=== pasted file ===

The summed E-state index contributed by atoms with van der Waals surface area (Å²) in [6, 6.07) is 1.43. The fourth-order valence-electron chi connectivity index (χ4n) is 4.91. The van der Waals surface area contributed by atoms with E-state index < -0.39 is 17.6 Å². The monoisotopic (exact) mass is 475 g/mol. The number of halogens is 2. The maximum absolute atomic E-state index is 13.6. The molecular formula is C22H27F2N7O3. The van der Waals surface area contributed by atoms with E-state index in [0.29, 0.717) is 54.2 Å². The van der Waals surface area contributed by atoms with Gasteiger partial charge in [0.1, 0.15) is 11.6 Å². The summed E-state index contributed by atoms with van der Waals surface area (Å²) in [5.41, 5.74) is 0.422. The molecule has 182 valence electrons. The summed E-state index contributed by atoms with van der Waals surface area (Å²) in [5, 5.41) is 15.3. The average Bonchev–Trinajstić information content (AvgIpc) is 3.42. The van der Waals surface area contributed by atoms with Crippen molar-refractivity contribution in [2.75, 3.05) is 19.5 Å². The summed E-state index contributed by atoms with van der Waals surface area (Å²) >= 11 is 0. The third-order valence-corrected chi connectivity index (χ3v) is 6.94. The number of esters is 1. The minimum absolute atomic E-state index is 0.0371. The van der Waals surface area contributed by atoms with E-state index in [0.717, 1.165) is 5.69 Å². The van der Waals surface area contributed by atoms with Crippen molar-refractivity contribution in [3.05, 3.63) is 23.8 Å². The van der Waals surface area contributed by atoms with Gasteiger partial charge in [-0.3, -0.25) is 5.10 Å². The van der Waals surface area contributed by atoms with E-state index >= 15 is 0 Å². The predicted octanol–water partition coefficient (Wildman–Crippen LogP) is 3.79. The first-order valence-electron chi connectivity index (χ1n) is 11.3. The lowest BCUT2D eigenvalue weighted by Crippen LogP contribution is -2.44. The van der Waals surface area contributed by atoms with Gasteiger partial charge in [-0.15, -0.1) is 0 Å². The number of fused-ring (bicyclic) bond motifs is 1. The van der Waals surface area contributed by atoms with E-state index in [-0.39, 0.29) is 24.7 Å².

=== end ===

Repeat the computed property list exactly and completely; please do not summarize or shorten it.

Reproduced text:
The summed E-state index contributed by atoms with van der Waals surface area (Å²) in [6, 6.07) is 1.43. The fourth-order valence-electron chi connectivity index (χ4n) is 4.91. The van der Waals surface area contributed by atoms with E-state index < -0.39 is 17.6 Å². The monoisotopic (exact) mass is 475 g/mol. The number of halogens is 2. The maximum absolute atomic E-state index is 13.6. The molecular formula is C22H27F2N7O3. The van der Waals surface area contributed by atoms with E-state index in [0.29, 0.717) is 54.2 Å². The van der Waals surface area contributed by atoms with Gasteiger partial charge in [0.1, 0.15) is 11.6 Å². The summed E-state index contributed by atoms with van der Waals surface area (Å²) in [5.41, 5.74) is 0.422. The molecule has 182 valence electrons. The summed E-state index contributed by atoms with van der Waals surface area (Å²) in [5, 5.41) is 15.3. The average Bonchev–Trinajstić information content (AvgIpc) is 3.42. The van der Waals surface area contributed by atoms with Crippen molar-refractivity contribution in [2.75, 3.05) is 19.5 Å². The summed E-state index contributed by atoms with van der Waals surface area (Å²) >= 11 is 0. The third-order valence-corrected chi connectivity index (χ3v) is 6.94. The number of esters is 1. The minimum absolute atomic E-state index is 0.0371. The van der Waals surface area contributed by atoms with E-state index in [0.717, 1.165) is 5.69 Å². The van der Waals surface area contributed by atoms with Crippen molar-refractivity contribution in [3.05, 3.63) is 23.8 Å². The van der Waals surface area contributed by atoms with Gasteiger partial charge in [-0.3, -0.25) is 5.10 Å². The van der Waals surface area contributed by atoms with E-state index >= 15 is 0 Å². The predicted octanol–water partition coefficient (Wildman–Crippen LogP) is 3.79. The first-order valence-electron chi connectivity index (χ1n) is 11.3. The lowest BCUT2D eigenvalue weighted by Crippen LogP contribution is -2.44. The van der Waals surface area contributed by atoms with Gasteiger partial charge in [-0.15, -0.1) is 0 Å². The number of fused-ring (bicyclic) bond motifs is 1. The van der Waals surface area contributed by atoms with E-state index in [-0.39, 0.29) is 24.7 Å².